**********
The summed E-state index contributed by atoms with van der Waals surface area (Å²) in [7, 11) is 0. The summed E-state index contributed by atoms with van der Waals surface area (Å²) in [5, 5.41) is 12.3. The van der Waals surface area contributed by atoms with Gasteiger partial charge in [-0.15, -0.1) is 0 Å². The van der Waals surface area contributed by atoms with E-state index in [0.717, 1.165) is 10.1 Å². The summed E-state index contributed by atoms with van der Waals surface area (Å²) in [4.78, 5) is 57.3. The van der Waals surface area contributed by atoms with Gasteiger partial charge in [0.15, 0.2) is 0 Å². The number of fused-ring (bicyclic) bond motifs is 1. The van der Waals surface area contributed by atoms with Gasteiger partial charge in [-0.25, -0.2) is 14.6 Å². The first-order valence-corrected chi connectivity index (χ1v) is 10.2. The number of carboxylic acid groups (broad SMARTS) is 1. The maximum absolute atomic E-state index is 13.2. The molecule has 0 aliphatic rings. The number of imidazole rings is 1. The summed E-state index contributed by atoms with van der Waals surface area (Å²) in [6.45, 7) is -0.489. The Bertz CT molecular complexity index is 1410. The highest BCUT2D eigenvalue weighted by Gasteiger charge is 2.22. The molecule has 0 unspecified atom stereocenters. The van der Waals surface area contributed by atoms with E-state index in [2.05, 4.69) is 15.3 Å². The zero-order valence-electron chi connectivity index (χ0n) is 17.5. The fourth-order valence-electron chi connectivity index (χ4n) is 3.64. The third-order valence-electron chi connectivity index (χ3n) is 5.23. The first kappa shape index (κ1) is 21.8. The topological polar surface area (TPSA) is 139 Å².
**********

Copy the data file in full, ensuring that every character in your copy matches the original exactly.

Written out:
The summed E-state index contributed by atoms with van der Waals surface area (Å²) in [7, 11) is 0. The summed E-state index contributed by atoms with van der Waals surface area (Å²) in [5, 5.41) is 12.3. The van der Waals surface area contributed by atoms with Gasteiger partial charge in [-0.15, -0.1) is 0 Å². The van der Waals surface area contributed by atoms with E-state index in [0.717, 1.165) is 10.1 Å². The summed E-state index contributed by atoms with van der Waals surface area (Å²) in [4.78, 5) is 57.3. The van der Waals surface area contributed by atoms with Gasteiger partial charge in [0.15, 0.2) is 0 Å². The number of fused-ring (bicyclic) bond motifs is 1. The van der Waals surface area contributed by atoms with Gasteiger partial charge in [-0.25, -0.2) is 14.6 Å². The first-order valence-corrected chi connectivity index (χ1v) is 10.2. The number of carboxylic acid groups (broad SMARTS) is 1. The maximum absolute atomic E-state index is 13.2. The molecule has 0 aliphatic rings. The number of imidazole rings is 1. The summed E-state index contributed by atoms with van der Waals surface area (Å²) in [6.45, 7) is -0.489. The Bertz CT molecular complexity index is 1410. The highest BCUT2D eigenvalue weighted by Gasteiger charge is 2.22. The molecule has 0 unspecified atom stereocenters. The van der Waals surface area contributed by atoms with E-state index in [2.05, 4.69) is 15.3 Å². The zero-order valence-electron chi connectivity index (χ0n) is 17.5. The fourth-order valence-electron chi connectivity index (χ4n) is 3.64. The third-order valence-electron chi connectivity index (χ3n) is 5.23. The first kappa shape index (κ1) is 21.8. The topological polar surface area (TPSA) is 139 Å².